Navy’s regular season concluded with a thrilling win over Army. UT’s season ended with a narrow escape of Texas A&M in College Station. Staubach was awarded the Heisman Trophy and Texas was awarded the national championship.

But there was one more game to play, and Pittsburgh sportswriter Myron Cope led the charge in believing Navy was far superior to Texas. Cope is probably remembered today more for creating the Terrible Towel used by Pittsburgh Steelers fans than his comments on the Texas-Navy game, but he had some genuine doozies at the end of 1963:

“Tune in your television to the Cotton Bowl and you’ll laugh yourself silly.”

“The only way Texas can beat Navy is if someone slips a Mickey into Roger’s orange juice.”

“Texas is a team populated with slow guys with skinny legs and big butts.”

And the crown jewel:

“Texas is the biggest fraud ever perpetrated on the football public.”

What Might Have Been

Texas and Navy had been No. 1 and No. 2 for two weeks before President Kennedy’s trip to Dallas. Talk was in the air of a potential matchup in the season finale.

As the President’s motorcade wove through Dallas, it was on its way to a luncheon with local bigwigs. At the event, Kennedy would have delivered this joke in his prepared remarks:

“I like the idea of the Navy-Texas game, personally, and I’d like to do what I can to help, except that I know how you folks feel about federal intervention.”

Had the day proceeded as planned, President Kennedy, Vice President Johnson and Texas Governor John Connally would have left Dallas for Austin and attended a UT practice. Kennedy had been practicing his “Hook ‘Em, Horns” gesture for the occasion.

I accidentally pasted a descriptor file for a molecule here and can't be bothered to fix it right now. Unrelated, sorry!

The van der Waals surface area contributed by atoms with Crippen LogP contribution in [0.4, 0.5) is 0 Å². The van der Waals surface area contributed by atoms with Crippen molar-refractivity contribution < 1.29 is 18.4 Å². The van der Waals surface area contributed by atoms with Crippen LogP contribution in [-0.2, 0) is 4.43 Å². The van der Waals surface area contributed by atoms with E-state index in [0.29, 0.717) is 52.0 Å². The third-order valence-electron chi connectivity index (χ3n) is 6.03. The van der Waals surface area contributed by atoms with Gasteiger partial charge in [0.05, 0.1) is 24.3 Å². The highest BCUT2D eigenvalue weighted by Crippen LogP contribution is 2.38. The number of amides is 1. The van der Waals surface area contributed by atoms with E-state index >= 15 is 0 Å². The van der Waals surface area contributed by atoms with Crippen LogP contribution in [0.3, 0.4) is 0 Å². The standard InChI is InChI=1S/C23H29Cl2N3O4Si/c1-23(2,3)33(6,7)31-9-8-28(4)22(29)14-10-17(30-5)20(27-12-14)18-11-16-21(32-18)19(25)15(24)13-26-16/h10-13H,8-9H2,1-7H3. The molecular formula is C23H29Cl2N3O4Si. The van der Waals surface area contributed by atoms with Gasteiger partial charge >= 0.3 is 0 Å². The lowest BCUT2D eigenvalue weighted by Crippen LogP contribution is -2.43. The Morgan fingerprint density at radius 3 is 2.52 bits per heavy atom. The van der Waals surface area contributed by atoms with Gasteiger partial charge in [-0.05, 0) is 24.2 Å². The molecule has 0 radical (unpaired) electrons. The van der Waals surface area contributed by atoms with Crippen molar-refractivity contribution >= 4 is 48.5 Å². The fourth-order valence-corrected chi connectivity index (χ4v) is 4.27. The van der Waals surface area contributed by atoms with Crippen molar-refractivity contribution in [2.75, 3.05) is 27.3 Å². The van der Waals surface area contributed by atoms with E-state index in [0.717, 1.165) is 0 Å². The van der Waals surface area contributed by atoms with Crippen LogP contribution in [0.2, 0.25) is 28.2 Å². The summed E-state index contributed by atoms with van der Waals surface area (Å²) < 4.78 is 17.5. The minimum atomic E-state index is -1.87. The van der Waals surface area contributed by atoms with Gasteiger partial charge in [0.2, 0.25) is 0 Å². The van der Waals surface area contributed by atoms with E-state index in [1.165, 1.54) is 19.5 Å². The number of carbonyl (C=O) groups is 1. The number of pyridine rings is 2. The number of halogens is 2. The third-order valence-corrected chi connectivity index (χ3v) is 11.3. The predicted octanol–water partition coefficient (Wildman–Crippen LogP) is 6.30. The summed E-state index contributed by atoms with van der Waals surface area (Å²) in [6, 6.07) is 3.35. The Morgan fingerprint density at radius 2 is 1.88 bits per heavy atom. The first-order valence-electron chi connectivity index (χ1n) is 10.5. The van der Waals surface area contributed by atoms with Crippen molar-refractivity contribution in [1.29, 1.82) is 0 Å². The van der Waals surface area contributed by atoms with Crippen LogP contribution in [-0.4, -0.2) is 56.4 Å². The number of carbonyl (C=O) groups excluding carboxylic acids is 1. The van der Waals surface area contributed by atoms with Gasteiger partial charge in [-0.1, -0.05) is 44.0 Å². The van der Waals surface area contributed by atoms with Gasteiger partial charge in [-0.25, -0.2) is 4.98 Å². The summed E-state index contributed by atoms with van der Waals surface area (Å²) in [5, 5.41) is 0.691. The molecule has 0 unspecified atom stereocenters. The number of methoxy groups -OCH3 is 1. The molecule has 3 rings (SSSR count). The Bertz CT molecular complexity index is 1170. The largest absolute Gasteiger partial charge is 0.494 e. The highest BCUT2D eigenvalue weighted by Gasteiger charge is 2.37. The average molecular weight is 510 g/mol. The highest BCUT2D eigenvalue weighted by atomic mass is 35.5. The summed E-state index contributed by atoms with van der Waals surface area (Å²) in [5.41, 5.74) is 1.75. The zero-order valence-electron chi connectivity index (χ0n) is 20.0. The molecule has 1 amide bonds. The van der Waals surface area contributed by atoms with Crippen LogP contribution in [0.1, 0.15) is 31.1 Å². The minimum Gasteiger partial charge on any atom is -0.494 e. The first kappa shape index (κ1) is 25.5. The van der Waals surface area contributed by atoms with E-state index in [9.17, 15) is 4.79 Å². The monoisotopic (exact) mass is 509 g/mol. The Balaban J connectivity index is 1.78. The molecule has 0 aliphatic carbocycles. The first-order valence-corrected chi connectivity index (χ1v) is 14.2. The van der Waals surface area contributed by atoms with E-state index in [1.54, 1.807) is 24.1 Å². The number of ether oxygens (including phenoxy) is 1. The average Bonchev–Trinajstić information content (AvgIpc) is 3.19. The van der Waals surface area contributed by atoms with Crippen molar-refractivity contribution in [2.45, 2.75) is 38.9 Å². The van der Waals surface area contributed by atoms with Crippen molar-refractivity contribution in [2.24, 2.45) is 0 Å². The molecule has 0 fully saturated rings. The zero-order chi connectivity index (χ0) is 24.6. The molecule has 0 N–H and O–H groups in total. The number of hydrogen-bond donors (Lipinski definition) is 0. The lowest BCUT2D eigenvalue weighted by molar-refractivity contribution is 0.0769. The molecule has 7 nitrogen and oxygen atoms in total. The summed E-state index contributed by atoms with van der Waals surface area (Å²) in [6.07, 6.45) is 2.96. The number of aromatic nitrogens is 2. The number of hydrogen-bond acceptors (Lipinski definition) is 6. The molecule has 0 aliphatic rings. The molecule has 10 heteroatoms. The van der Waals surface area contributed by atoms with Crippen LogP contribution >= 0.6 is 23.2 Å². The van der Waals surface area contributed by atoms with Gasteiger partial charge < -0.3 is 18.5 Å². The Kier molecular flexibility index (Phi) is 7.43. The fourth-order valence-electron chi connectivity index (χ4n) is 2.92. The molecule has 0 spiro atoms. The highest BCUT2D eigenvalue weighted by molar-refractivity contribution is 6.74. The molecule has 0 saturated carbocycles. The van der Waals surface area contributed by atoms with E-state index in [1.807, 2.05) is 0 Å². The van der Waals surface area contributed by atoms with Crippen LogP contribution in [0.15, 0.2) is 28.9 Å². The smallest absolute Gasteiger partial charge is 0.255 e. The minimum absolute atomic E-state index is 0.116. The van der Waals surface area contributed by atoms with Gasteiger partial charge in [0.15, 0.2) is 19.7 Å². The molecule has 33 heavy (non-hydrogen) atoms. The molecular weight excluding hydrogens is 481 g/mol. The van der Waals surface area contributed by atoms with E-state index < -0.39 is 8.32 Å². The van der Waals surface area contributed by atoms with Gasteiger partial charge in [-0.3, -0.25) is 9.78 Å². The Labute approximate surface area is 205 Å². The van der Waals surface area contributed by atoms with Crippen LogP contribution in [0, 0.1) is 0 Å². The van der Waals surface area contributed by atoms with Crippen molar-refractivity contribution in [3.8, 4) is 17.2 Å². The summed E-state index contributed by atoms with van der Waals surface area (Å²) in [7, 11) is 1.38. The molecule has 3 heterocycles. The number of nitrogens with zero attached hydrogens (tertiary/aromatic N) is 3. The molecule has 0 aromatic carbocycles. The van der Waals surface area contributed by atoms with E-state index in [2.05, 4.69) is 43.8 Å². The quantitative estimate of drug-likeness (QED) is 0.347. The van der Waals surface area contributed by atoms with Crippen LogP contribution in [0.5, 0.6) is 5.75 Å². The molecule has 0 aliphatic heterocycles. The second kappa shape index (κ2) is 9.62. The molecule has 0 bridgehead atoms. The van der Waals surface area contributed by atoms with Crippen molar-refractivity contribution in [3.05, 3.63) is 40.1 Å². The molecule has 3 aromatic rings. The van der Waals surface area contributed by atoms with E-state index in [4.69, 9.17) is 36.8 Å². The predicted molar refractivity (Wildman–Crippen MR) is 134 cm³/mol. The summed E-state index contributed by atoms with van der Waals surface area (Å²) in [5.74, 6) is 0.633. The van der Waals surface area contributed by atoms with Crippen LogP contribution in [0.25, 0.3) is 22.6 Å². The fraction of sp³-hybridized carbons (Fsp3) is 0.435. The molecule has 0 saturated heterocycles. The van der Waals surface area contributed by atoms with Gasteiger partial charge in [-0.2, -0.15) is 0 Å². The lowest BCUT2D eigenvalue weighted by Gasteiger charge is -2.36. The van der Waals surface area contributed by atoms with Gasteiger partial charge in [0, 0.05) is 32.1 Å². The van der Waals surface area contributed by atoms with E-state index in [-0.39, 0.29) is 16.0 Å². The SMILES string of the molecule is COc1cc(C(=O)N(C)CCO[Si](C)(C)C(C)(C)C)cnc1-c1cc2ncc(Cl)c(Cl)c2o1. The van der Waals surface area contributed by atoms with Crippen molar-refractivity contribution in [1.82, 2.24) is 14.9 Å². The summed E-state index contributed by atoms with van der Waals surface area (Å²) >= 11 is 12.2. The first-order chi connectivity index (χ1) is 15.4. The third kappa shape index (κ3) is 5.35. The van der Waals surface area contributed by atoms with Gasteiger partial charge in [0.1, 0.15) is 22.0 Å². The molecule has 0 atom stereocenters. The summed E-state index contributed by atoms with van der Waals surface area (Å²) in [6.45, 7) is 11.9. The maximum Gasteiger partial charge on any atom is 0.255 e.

Coach Royal and several players had signed a football to give to the President upon his arrival.

The Game

The game itself might have been a letdown for some, but it was surely an event of exuberant vindication for Texas fans. The Longhorns dominated the contest from start to finish. Navy and its Heisman Trophy winning QB did not manage a single point for first 48 of 60 minutes.

Staubach led one scoring drive and the 2-point conversion pass failed. He was harassed continuously by UT’s defense, as were Navy’s running backs. Pat Donnelly, who scored three TDs versus Army, managed just 12 rushing yards. Navy finished with -14 rushing yards as a team.

“(Texas) just took my head off, all day long,” Staubach recalled years later.

But despite Navy’s struggles, Staubach set a Cotton Bowl record with 228 passing yards, though mostly in the second half against second-string defenders. Ironically, it was UT’s quarterback who wowed fans with his downfield passes.

Carlisle had not completed a touchdown pass all season before the Cotton Bowl. On his first two attempts that day, he launched 58-yard and 63-yard strikes to Phil Harris. The plays were identical and the outcomes were identical. Five minutes into the second quarter, Texas led 14-0.

By halftime, the Longhorns led 21-0 and soon after, Carlisle called it a career. With the game firmly in hand, the Texas QB retired to the bench and the Longhorns rode out the rest of the win with the backups.

Texas finished the 1963 season undefeated and the undisputed champions of college football.


Sources for this story:

“ESPN’s Outside The Lines: Game in the Shadows,” Robert Weintraub

“A Microcosm of the Cotton Bowl: Texas Makes Long Advance, Navy Is Held to Short One,” Allison Danzig, The New York Times, Jan. 2, 1964

“Longhorns Explode Navy Myth,” Walter Robinson, Dallas Morning News Jan. 2, 1964

“A Navy football team with ‘The Right Stuff,’” L. Budd Thalman, Capital Gazette Oct. 5, 2013

“Football as Ritual: The 1963 Army-Navy Game,” Warren Perry, Smithsonian National Portrait Gallery, Dec. 12, 2013

“When the Duke became the King,” Bill Little,, Aug. 21, 2013

“50 Years Later The 1963 Navy Football Team Still Ranks As The Best In School History,” Gary Lambrecht,, Oct. 2, 2013